257927_7209Often times, the ideas we have in our head don’t translate to paper very well because they’re just too darn complex. Case in point, years ago, inspired by the 1986 adventure Night of the Seven Swords and by the play reports of a friend of mine, I wrote my own adventure “Return to The Carnival of the Damned” and it’s follow up: “Son of Return to The Carnival of the Damned”. Both adventures were intended to be psychedelic horror mystery romps and I conceived of a OA2_TSR9186_Night_of_the_Seven_Swordsrandom encounter style where each encounter had a chance to spin off additional encounters either during or after the original encounter.  For example, a sudden blizzard blinds the PCs, and when it clears, a group of zombies may or may not be advancing on them.  As combat is joined, the blizzard may just return, and when it disappears again, the zombies have vanished, returned to whatever dark corner of the carnival spawned them.

encountersoldThe problem was that my encounter table was a god-awful spaghetti mess (and not a good spaghetti, like Walt’s spaghetti mysteries, the bad kind like messy convoluted Spaghetti computer code). I’ve duplicated what I vaguely remember it looking like (click for a larger version), but this is probably only a fraction of the mess. It’s been a long time. In fact, since the encounters loop, while not probable, it’s completely possible to get “stuck” in a far-too-long loop of encounters that are almost ridiculous in sequence. Luckily you have a human interpreter, but taken as writ, the original table is rife with something I like to call “OhGodWhy?”.

The problem is, of course, how do you embed incredibly dense data and probabilities into an encounter table without endless rolling which eats up game time and is just annoying to do?

Simple. I just got myself a die 10million.

O.K. truth be told, no such product exists, but they’re incredibly easy to make.  If you didn’t accidentally click through to this website on your search for ceramic lawn gnomes, you’re familiar with the concept of the d100.  The d100 works because our numbering system is base 10, so the number 157, for example, actually means we have 1 10^2s, 5 10^1s, and 7 10^0s. Since we can only have 10 of any given category before it advances to the next, a d100 is simply rolling for a random numbers of 1s and a random number of 10s in our number.  The d10million works the exact same way. It’s a collection of 7 d10s, each one representing a digit of our final number. The only problem is that the traditional “which one was which position” and “let me sort these to the right order” problems of a d100 are multiplied sevenfold.  Enter stage left: your grandmother’s pill reminder.  You’re probably also familiar with the seven-compartment pill boxes that help old fogies like me and your grandma keep which pills we’ve taken and not taken for the week straight. All you have to do is put one die in each compartment, and shake, and you randomize all seven dice simultaneously with the only problem being that it’s fairly bulky, for a die.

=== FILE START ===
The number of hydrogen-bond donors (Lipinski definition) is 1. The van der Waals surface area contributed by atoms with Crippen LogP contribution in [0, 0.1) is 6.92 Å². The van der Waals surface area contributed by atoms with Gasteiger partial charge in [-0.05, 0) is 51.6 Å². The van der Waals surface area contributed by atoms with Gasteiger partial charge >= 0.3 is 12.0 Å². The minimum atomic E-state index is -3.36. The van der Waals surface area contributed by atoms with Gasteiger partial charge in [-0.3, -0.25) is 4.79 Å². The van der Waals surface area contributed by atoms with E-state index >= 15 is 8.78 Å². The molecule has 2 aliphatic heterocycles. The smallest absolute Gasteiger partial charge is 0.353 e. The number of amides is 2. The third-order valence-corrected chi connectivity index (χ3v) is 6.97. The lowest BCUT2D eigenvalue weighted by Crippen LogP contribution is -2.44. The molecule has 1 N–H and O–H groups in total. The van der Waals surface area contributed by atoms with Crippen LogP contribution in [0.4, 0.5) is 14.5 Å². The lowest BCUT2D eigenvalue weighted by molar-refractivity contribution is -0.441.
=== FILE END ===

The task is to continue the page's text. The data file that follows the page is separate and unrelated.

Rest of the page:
D10000000

I like this craft box from the CraftMates Lockables line that I picked up at my local Hobby Lobby (Grab a fook while you’re there!) because it’s got a locking bar that keeps the compartments from popping open and my dice flying all over the room, but any clear case without markings on the top that would obscure the dice inside will do.

Note my clever usage of Roy G. Biv above. That little detail also allows me to color code charts and such for quick reference. Maybe next time I hit my FLGS, I’ll grab a complete set of seven matching brand properly colored d10s and make my d10million look extra nice. Hell, my red die isn’t even a d10, it’s one of those mutant d20s from the 80s/90s that has 1-10 twice!